VA launches equity task force to address disparity in benefits decisions based on race

The Department of Veterans Affairs is creating an equity task force to ensure minority and underserved veteran populations have equal access to VA health care a...

The Department of Veterans Affairs is creating an equity task force to ensure minority and underserved veteran populations have equal access to VA health care and benefits.

VA Secretary Denis McDonough told reporters Thursday that the agency has been “wrestling with disparities based on race in VA benefits decisions and military discharge status.”

McDonough said the equity task force will look into disparities in the rate at which the VA grants care and benefits to Black veterans, as well as other minority and “historically underserved” veterans.

“The bottom line is this: We won’t rest until every veteran gets the world-class care and benefits that they have earned,” McDonough said.

The equity task force is tasked with making recommendations to VA in terms of changes to its organizational structure, training, quality control and outreach, as well as other criteria.

The equity task force is the VA’s latest response to media reports and a federal lawsuit that claim racial disparities in VA benefits claims decisions across several decades.

A lawsuit filed in December with the U.S. District Court in Connecticut, and led by Yale Law School’s Veterans Legal Service Clinic, claims that between 2001 and 2020, the VA was more likely to reject the disability compensation claims of Black veterans than white veterans.

The data supporting the lawsuit stems from VA data provided by Freedom of Information Act requests.

McDonough said in December that the VA was working on a study focused on racial disparities in its benefits claims decisions.

“The kind of data that we’ve been looking into is unacceptable, and it’s unacceptable to the President,” McDonough said in a December 2022 press conference.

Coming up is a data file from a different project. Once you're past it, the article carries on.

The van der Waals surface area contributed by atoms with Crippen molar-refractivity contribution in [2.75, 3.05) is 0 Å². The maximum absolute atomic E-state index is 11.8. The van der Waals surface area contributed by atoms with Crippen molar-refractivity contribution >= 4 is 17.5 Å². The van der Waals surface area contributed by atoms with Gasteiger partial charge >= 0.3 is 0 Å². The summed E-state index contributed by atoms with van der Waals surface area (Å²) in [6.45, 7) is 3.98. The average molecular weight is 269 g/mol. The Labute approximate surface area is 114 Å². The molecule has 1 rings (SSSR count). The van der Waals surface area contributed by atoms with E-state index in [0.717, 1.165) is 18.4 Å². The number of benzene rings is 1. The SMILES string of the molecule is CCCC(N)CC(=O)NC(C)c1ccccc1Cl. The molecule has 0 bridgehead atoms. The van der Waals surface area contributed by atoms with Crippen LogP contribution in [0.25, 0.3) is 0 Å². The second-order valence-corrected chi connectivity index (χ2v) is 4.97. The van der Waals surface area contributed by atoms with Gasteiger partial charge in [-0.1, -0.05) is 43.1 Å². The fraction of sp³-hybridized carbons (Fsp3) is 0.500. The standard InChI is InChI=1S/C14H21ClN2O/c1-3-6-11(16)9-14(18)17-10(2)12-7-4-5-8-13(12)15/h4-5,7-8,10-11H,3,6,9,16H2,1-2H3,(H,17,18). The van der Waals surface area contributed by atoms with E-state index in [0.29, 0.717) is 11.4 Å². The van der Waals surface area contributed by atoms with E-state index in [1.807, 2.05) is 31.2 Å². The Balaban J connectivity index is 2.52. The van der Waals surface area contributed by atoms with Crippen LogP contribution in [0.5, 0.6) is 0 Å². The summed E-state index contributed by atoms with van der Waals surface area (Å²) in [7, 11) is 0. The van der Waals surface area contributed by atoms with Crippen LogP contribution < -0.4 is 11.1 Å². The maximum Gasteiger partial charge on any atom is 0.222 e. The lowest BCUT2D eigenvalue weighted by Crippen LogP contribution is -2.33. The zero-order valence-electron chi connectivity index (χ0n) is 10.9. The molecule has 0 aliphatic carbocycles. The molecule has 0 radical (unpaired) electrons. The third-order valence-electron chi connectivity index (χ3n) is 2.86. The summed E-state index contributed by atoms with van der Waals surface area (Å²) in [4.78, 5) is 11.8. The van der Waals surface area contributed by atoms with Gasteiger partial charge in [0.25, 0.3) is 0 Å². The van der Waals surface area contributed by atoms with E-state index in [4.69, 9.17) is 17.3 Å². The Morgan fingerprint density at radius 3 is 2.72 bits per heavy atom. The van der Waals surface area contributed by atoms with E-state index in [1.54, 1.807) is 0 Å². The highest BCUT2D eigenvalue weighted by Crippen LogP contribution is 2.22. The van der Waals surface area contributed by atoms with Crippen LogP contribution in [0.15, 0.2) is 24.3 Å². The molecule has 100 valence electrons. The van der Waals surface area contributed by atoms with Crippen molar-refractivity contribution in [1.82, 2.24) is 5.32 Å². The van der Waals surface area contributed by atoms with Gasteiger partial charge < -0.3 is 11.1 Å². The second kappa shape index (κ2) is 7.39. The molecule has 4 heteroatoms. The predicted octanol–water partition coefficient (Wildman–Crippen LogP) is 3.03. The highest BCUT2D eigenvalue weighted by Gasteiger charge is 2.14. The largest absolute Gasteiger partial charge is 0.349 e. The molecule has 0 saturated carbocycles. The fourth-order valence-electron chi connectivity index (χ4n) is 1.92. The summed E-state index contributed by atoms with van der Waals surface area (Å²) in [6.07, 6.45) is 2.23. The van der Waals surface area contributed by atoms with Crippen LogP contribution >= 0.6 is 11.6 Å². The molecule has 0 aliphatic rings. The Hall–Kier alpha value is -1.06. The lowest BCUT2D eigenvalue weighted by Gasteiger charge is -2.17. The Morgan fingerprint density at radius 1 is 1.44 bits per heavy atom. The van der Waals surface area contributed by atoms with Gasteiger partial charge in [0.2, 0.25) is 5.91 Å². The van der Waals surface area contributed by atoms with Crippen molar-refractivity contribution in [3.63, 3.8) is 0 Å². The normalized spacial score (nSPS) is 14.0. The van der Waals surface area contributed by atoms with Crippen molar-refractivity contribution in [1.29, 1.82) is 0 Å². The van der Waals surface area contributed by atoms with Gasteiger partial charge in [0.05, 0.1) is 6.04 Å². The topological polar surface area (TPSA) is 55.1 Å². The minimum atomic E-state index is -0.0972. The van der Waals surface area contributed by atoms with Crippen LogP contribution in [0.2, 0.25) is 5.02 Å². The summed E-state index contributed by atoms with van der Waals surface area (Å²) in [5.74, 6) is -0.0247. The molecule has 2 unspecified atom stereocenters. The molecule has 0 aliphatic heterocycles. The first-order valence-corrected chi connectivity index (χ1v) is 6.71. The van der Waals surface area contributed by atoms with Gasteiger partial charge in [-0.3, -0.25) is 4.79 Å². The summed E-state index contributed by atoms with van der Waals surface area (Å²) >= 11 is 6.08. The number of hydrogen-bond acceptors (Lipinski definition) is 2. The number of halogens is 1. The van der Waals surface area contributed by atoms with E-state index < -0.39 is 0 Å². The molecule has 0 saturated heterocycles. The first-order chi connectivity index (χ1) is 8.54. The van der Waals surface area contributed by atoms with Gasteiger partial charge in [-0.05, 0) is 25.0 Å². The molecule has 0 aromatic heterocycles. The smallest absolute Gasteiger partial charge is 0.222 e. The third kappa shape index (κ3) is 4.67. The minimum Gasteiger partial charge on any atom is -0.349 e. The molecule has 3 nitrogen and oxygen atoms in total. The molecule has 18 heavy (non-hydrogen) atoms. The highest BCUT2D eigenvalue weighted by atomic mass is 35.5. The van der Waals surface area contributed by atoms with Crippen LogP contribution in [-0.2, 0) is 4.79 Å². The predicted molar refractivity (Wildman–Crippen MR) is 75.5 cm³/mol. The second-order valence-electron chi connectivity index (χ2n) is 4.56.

McDonough said the VA’s Center for Minority Veterans is also stepping up outreach to ensure that veterans of color are aware of the benefits available to them under the PACT Act, which addresses expands benefits veterans exposed to toxins during military service.

The VA is also launching a PACT Act dashboard that will be updated with new data every two weeks. The dashboard is intended for internal use at the VA, but the agency is providing access to the dashboard to Congress and veteran service organizations.

McDonough said he requested the VA develop the dashboard a year ago, “to ensure that we are on the right track to provide toxic exposure-related care and benefits to the millions of vets and survivors who have earned them on a timely basis.”

To date, the VA has received 351,851 PACT Act-related claims. It has reviewed 153,766 of those claims so far, and issued $661 million in benefits payments to 124,325 of those claims.

VA looks to Congress for ‘national standard’ for telehealth once Biden lifts COVID-19 emergency

The VA, meanwhile, is looking for both short and long-term solutions to avoid disruptions in care to veterans to receive care from the VA via telehealth appointments.

President Joe Biden told Congress earlier this year he will, on May 11, end the national emergency and public health emergency declarations that began in March 2020 at the start of the pandemic.

Matt Rogers, director of the VA’s National Clinical Resource Hub, said the VA is working with other agencies on new federal regulations to support veteran care conducted through telehealth appointments.

McDonough said recently proposed rules from the Drug Enforcement Administration were an “important first step,” but said more action is needed to ensure continuity of care for the 40,000 veterans who get prescriptions filled across state lines.

“We need legislative relief from Congress. We’ve been talking with them about this for the last year. We’ll keep talking to them about it, and we’re really hopeful that they can help us get this done,” McDonough said.

Rogers said the VA is also seeking legislation from Congress “to ensure we can treat all veterans equitably when prescribing treatments through telehealth, irrespective of state lines.”

Rogers said the VA is looking to have those regulations in place by May 11, when the public emergency ends. However, he said the agency also needs a longer-term fix from Congress to ensure there’s a “national standard” to follow when prescribing treatments to veterans.

“Right now, every single state has different authorities that they grant and the reality is our VA clinicians and our workforce are spread across all the states and territories. And we treat veterans across all the states and territories, so we really need some statutory authorities to get to consistent high reliable quality telehealth prescription standards,” he said.


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